Institutional investors are serving as a driving force behind changes in the life settlement industry that are bringing it in line with more traditional financial services products, according to a study by Conning and Co.
Scott Hawkins, an analyst at Conning and one of the authors of the study, said the study had two parts, one looking at the estimated size of the market and its potential for growth, and the other looking at what’s happening on the investor side.
Conning’s previous work on life settlements, he said he had looked at it from the perspective of the supply side, focusing either on policyholders or life settlement companies. For this study, Hawkins said, “we wanted to look at it from the opposite end of the transaction.”
What Conning found, he said, is that the investor side is becoming “increasingly professional” in that institutions are moving in and establishing formal investment structures for settlements that are not very dissimilar from other financial products.
As an example, he noted that the study found institutional investors setting up their life settlement funds in a manner like their other offerings.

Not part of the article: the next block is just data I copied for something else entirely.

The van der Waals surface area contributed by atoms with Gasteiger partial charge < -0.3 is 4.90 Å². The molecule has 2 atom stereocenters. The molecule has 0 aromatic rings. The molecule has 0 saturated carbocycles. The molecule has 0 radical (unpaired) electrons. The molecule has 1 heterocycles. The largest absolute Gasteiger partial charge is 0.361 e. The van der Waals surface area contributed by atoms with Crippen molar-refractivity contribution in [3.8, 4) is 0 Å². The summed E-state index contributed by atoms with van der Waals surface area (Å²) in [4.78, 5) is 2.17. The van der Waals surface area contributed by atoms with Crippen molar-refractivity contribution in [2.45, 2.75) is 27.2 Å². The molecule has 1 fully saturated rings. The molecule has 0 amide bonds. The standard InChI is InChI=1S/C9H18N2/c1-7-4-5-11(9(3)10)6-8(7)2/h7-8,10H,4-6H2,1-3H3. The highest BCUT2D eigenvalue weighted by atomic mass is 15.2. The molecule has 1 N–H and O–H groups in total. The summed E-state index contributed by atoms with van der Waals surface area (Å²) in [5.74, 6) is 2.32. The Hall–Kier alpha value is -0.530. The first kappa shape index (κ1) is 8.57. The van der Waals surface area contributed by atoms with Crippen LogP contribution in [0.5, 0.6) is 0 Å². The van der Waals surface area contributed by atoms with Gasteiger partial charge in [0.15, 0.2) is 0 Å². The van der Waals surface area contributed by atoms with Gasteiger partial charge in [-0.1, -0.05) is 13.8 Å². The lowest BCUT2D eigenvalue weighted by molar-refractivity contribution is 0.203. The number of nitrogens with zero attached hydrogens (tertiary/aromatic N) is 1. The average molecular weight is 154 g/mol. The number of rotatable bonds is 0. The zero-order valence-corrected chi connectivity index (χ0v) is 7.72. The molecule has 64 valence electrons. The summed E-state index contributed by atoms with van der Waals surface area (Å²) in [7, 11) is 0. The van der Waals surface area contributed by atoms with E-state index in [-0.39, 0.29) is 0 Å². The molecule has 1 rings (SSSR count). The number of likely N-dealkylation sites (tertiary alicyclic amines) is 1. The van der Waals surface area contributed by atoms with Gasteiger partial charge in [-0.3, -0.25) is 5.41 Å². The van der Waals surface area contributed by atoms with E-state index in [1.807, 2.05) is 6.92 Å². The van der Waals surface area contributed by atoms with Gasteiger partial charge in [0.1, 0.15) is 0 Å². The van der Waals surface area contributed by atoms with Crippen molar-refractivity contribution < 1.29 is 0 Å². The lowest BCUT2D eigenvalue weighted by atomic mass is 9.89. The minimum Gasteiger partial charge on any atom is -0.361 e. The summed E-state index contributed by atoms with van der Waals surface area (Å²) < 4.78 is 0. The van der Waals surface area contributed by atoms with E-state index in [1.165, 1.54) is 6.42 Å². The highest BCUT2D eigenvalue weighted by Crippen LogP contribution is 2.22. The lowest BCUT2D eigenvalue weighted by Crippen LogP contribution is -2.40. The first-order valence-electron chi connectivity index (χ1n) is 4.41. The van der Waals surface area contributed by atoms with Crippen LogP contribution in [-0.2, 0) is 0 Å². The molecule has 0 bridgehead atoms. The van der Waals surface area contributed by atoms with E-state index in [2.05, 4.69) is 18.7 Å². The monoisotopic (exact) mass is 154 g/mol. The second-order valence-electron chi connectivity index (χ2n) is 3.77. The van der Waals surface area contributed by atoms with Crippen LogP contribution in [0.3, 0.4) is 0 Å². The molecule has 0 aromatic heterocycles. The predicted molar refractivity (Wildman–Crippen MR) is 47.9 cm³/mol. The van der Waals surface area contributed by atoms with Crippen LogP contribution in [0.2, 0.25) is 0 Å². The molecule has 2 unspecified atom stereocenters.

“Originally we looked at life settlements as being private placements,” he noted, “but now we’re seeing the emergence of a mutual fund type structure.”
These funds, he said, generally take two forms, either as a closed fund in which capital is gathered from investors, policies are purchased and liquidated at a specific date, or a more open-ended format in which new investors are brought in and new policies are purchased on an ongoing basis.
Jack Kelly, a spokesman for the Institutional Life Markets Association, also noted the structuring of funds investing in life settlements and predicted that these funds would continue to develop along the lines of other securities.
“Obviously, there’s already been some private securitization,” he said, adding it is “only a matter of time before a public securitization occurs and is submitted” for a rating.
Bringing a life settlement portfolio to the credit agencies may further cement the structure of funds, Conning noted in the study, rather than investors seeking out and purchasing policies on their own.
“Because securitized life settlement portfolios may be rated by credit agencies, investors may feel more comfortable about committing capital to life settlement securitization than directly investing,” Conning said in the study.
These funds will serve as drivers for what Hawkins and Conning said will be another driving force for the secondary market: increased competition. “With the emergence of these types of structures, there will be increasing competition, especially for the open ended funds,” he said. “They’ll need to restock their supply of policies” as they collect on older ones.
From that increased need for policies, Hawkins said Conning foresees a broadening of the market, both in terms of the criteria used to select policies for investment and in the market’s geography.